NEWS - Archive November 2009

Swiss referendum on Minarets


8/12/2009- Nicolas Sarkozy has deplored the “excessive” French media and political reaction to the Swiss minaret ban, in an opinion piece for Le Monde newspaper. The French president said he was “stupefied” by the response and wrote that instead of condemning the Swiss for the vote outcome, it was important to understand “what it intended to express and what so many people in Europe feel, including the French”. Sarkozy said he was convinced a yes or no response to such issues could only lead to “painful misunderstandings, a feeling of injustice” over a problem that could be resolved on a “case by case basis with respect for the convictions and beliefs of everyone”. The yes vote was not a barrier to freedom of religion or conscience, he argued, while paying tribute to the Swiss system of direct democracy. “No one – and no more so than Switzerland – would dream of questioning these fundamental freedoms,” wrote Sarkozy in the piece published on Tuesday. He said he would not say no to minarets in France but cautioned that in such a secular country religious adherents should “refrain from all ostentation or provocation” of religious practices. Muslims should recognise France’s Christian tradition, he said, adding that anything that resembled a challenge to this heritage “would condemn to failure the very necessary establishment of Islam in France”.



3/12/2009- In an interview with, the Oxford University professor said Muslims should also see the decision by 57.5 per cent of Swiss voters to ban minarets as a wake-up call. Muslims should change their attitude and language and become “more responsible”. What’s your view on the Swiss vote to ban minarets?
Tariq Ramadan: The reaction of the Swiss is very interesting. Many analysts focus just on the symbolic nature of the minaret ban but do not address the core concern. It’s obvious that the real issue in this referendum is Islam and the presence of Muslim immigrants in Switzerland. The big problem is the new visibility of Muslims; this increasingly visible presence is what Europeans in general do not accept. What is the main reason for this rejection by Swiss voters?
T.R.: The main factor for the apprehension and rejection is economic globalisation and the fear it imposes on people. I believe this is key to understanding the current European identity crisis. Many European countries seem to have problems with Muslim immigration…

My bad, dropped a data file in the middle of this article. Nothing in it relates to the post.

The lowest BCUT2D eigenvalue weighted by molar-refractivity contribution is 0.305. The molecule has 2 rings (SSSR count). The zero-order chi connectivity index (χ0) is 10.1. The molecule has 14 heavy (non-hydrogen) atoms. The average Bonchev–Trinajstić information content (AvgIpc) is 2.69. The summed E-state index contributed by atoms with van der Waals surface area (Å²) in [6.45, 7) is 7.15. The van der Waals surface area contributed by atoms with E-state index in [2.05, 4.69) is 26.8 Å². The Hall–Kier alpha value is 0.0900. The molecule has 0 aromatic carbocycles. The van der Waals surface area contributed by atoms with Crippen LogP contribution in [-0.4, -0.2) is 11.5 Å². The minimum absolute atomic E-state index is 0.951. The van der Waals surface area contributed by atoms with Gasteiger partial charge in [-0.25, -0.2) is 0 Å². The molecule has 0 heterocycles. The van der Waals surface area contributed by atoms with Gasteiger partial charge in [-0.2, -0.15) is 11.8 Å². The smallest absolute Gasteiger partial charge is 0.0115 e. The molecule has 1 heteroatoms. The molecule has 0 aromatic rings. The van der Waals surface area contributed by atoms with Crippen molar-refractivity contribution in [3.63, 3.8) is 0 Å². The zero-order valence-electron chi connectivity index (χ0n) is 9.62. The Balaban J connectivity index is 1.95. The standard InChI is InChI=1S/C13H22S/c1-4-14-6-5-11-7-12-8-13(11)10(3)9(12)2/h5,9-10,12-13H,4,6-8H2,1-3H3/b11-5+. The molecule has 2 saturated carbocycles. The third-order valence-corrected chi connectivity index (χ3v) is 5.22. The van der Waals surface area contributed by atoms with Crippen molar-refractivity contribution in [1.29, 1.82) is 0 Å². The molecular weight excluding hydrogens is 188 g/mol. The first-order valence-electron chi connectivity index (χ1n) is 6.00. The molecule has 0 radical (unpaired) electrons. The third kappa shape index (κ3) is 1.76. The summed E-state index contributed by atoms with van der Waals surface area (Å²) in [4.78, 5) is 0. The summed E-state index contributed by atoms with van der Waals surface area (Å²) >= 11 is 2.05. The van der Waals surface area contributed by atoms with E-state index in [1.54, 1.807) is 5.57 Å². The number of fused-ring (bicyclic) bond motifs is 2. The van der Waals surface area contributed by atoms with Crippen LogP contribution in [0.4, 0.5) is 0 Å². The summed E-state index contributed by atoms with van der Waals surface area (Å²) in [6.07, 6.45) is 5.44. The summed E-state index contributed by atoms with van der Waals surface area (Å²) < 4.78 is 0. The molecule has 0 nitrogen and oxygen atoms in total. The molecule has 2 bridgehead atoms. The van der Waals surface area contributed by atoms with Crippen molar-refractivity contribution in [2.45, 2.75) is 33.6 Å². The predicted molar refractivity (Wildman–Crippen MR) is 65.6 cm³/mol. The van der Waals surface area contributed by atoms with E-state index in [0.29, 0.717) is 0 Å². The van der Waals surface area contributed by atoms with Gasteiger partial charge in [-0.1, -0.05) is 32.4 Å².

T.R.: The rejection of Islam and Arab-Muslim immigration has different aspects to it in Europe, depending on a country’s particular interests. The French talk about the wearing of the veil in schools, the Dutch focus on intolerance towards homosexuals and for the Swiss it’s the minarets. Spain is also involved as the People's Party treats Muslims as foreigners and unacceptable. And let’s not forget that Pope Benedict XVI constantly recalls Europe’s Latin and Greek roots, while forgetting the important role of Islam. Are you surprised by the size of the Swiss vote, especially as the government and most political parties clearly called for the initiative to be rejected?
T.R.: I wasn’t that surprised. The message by politicians is not neutral or favourable to Muslims. The problem is that the major democratic political parties trail behind right-wing populist movements, which really dictate the political agenda. The other parties react where possible, while faced with this fait accompli. Are you also referring to parties on the left of the political spectrum?
T.R.: When talking about Islam the more progressive parties always include the word "but”. They therefore make people think Islam is, by definition, a source of conflict. Politicians almost always say "…but we are against female circumcision” or “…but we are against separate swimming pools” or "…but we are against forced marriages”. And the same goes for other issues. What’s your view on the claim by various observers that Swiss feminists and left-of-centre voters gave unexpected support to the minaret initiative?